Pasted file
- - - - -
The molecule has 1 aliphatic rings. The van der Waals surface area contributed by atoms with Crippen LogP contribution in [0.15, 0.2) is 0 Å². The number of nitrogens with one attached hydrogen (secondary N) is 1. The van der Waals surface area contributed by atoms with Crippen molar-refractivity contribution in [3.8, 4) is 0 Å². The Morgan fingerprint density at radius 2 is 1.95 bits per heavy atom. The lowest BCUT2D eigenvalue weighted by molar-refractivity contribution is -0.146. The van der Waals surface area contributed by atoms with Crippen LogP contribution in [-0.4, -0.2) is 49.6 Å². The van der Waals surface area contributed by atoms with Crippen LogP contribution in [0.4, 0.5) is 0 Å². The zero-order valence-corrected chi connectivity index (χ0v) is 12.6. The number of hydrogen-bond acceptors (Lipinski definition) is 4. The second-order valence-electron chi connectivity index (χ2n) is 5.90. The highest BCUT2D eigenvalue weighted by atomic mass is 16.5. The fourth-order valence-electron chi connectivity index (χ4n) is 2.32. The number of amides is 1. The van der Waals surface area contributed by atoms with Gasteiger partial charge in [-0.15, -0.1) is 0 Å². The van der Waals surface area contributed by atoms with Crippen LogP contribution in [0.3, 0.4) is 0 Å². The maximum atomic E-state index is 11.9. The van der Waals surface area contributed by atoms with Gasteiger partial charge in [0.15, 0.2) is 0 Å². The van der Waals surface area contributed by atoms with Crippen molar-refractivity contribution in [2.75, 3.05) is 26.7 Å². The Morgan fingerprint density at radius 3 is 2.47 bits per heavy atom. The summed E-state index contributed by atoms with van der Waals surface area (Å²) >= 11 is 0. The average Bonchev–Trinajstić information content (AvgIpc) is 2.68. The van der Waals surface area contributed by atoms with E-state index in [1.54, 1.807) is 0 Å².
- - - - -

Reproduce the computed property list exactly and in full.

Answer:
The molecule has 1 aliphatic rings. The van der Waals surface area contributed by atoms with Crippen LogP contribution in [0.15, 0.2) is 0 Å². The number of nitrogens with one attached hydrogen (secondary N) is 1. The van der Waals surface area contributed by atoms with Crippen molar-refractivity contribution in [3.8, 4) is 0 Å². The Morgan fingerprint density at radius 2 is 1.95 bits per heavy atom. The lowest BCUT2D eigenvalue weighted by molar-refractivity contribution is -0.146. The van der Waals surface area contributed by atoms with Crippen LogP contribution in [-0.4, -0.2) is 49.6 Å². The van der Waals surface area contributed by atoms with Crippen LogP contribution in [0.4, 0.5) is 0 Å². The zero-order valence-corrected chi connectivity index (χ0v) is 12.6. The number of hydrogen-bond acceptors (Lipinski definition) is 4. The second-order valence-electron chi connectivity index (χ2n) is 5.90. The highest BCUT2D eigenvalue weighted by atomic mass is 16.5. The fourth-order valence-electron chi connectivity index (χ4n) is 2.32. The number of amides is 1. The van der Waals surface area contributed by atoms with Gasteiger partial charge in [-0.15, -0.1) is 0 Å². The van der Waals surface area contributed by atoms with Crippen LogP contribution in [0.3, 0.4) is 0 Å². The maximum atomic E-state index is 11.9. The van der Waals surface area contributed by atoms with Gasteiger partial charge in [0.15, 0.2) is 0 Å². The van der Waals surface area contributed by atoms with Crippen molar-refractivity contribution in [2.75, 3.05) is 26.7 Å². The Morgan fingerprint density at radius 3 is 2.47 bits per heavy atom. The summed E-state index contributed by atoms with van der Waals surface area (Å²) >= 11 is 0. The average Bonchev–Trinajstić information content (AvgIpc) is 2.68. The van der Waals surface area contributed by atoms with E-state index in [1.54, 1.807) is 0 Å².